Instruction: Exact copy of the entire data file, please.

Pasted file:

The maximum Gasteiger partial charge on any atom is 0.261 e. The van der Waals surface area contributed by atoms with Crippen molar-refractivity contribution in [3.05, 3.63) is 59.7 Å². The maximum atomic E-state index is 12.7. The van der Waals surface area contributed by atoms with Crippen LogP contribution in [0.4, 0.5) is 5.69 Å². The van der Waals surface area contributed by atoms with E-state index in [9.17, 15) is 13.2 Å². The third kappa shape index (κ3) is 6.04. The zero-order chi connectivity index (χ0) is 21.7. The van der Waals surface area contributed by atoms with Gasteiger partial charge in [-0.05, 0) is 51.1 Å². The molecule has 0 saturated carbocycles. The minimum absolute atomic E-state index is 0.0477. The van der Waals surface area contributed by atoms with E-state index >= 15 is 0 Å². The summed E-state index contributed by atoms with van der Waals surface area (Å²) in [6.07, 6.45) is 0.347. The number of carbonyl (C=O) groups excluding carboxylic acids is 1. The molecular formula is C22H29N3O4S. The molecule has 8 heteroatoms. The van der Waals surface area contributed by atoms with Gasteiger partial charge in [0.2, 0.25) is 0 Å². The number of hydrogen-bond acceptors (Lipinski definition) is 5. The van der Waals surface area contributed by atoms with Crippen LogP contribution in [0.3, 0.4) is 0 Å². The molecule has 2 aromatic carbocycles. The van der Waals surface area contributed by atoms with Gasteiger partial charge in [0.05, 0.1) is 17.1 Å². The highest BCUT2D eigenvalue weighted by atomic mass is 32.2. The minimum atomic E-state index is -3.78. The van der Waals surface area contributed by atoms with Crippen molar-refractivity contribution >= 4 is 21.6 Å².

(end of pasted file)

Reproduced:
The maximum Gasteiger partial charge on any atom is 0.261 e. The van der Waals surface area contributed by atoms with Crippen molar-refractivity contribution in [3.05, 3.63) is 59.7 Å². The maximum atomic E-state index is 12.7. The van der Waals surface area contributed by atoms with Crippen LogP contribution in [0.4, 0.5) is 5.69 Å². The van der Waals surface area contributed by atoms with E-state index in [9.17, 15) is 13.2 Å². The third kappa shape index (κ3) is 6.04. The zero-order chi connectivity index (χ0) is 21.7. The van der Waals surface area contributed by atoms with Gasteiger partial charge in [-0.05, 0) is 51.1 Å². The molecule has 0 saturated carbocycles. The minimum absolute atomic E-state index is 0.0477. The van der Waals surface area contributed by atoms with E-state index >= 15 is 0 Å². The summed E-state index contributed by atoms with van der Waals surface area (Å²) in [6.07, 6.45) is 0.347. The number of carbonyl (C=O) groups excluding carboxylic acids is 1. The molecular formula is C22H29N3O4S. The molecule has 8 heteroatoms. The van der Waals surface area contributed by atoms with Gasteiger partial charge in [0.2, 0.25) is 0 Å². The number of hydrogen-bond acceptors (Lipinski definition) is 5. The van der Waals surface area contributed by atoms with Crippen LogP contribution in [0.3, 0.4) is 0 Å². The molecule has 2 aromatic carbocycles. The van der Waals surface area contributed by atoms with Gasteiger partial charge in [0.05, 0.1) is 17.1 Å². The highest BCUT2D eigenvalue weighted by atomic mass is 32.2. The minimum atomic E-state index is -3.78. The van der Waals surface area contributed by atoms with Crippen molar-refractivity contribution >= 4 is 21.6 Å².